Bringing both of these things – what you are offering and what you are requesting – to the conversation may sound like compromise, but in the middle of it, it will feel very different.
As the conversation shifts from giving up something that has nothing to do with what you actually want (e.g. “You buy less clothes and I’ll spend Saturday nights with you.”), to what you’re willing to offer which is what you need to give to get what you want, along with what you are requesting from the other person to get what you want, the texture of the conversation will shift dramatically.
What does this look like? Using our example, it might look like this:
“I’ve been feeling less connected to each other lately. At first, I thought I’d feel more connected to you if we spent more time together and tossed around the idea of date night on Saturdays. But the more I thought about it, what I really wanted is your full attention and deep presence.
I realize that, lately, I’ve been distracted when I get home from work, which makes it difficult for both of us to give each other our full attention and presence. So there are some things that I can do better here, too.
What do you think about, when you get home, you give me a hug and a kiss, then we both go do what we need to unwind. Sometimes that might be me just talking through my day. I don’t need you to be totally present then, but just getting it out, helps.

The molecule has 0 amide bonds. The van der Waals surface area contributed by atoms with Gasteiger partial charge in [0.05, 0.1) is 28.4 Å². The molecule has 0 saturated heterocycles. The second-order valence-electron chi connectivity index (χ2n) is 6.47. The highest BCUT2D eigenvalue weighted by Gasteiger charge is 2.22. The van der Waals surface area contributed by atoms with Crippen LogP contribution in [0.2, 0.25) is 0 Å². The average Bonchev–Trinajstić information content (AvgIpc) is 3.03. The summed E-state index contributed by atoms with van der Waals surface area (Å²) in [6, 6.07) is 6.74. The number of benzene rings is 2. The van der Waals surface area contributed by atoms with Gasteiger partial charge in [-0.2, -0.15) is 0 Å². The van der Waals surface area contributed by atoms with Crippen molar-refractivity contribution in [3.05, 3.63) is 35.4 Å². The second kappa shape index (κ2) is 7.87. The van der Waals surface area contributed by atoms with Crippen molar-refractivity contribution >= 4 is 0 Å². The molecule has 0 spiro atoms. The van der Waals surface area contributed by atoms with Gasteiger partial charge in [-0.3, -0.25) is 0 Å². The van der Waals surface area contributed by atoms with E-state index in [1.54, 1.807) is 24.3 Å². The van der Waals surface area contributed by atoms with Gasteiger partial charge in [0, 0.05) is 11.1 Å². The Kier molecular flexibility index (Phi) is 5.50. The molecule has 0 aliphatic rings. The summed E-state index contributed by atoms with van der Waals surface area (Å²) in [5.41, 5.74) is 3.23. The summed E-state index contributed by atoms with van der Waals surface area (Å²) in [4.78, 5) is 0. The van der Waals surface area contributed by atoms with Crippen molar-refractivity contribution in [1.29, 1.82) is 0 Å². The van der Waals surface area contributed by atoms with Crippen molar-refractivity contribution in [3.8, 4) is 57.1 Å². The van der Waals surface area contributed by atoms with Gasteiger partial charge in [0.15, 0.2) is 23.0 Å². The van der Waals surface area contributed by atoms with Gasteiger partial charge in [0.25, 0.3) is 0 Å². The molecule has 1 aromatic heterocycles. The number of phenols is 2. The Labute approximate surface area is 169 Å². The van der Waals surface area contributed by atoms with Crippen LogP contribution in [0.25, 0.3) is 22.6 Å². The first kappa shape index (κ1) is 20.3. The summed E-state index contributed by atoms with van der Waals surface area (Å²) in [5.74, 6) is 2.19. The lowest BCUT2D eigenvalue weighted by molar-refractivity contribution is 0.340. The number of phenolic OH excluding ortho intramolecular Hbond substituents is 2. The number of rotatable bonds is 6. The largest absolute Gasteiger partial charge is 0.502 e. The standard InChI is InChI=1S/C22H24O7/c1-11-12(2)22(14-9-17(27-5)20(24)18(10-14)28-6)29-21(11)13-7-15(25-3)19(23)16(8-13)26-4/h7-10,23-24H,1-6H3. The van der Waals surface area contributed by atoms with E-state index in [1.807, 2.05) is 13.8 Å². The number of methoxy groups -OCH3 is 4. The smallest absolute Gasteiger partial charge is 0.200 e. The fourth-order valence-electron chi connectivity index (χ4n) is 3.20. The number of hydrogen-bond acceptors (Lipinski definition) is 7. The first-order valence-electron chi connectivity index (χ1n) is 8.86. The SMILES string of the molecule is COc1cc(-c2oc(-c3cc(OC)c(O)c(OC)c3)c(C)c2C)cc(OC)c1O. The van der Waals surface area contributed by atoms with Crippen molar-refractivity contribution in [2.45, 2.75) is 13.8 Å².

For you, I know sometimes you just want to zone out in front of the TV after a hard day, or you want to exercise or shower. You go do what you need to do, then we have some time on the couch or in the kitchen cooking dinner together? It doesn’t matter what we do, just that we’re giving each other our full attention and presence?
I know that if I unwound a bit after getting home and if you had some time to do your thing, it would be much easier to feel connected to each other. What do you think about that?
You might notice in that example, no one is giving anything up. The conversation is about what each person can offer, in the context of what works for both of them. For the other partner, they get to have their time to do their thing. For you, you get to unwind however that looks. Both of those things are needed in order to be present.
That’s what this conversation is around: what you both can offer, rather than what you both are giving up…all for the sake of what you both want anyway.
Image Credit: quitepeculiar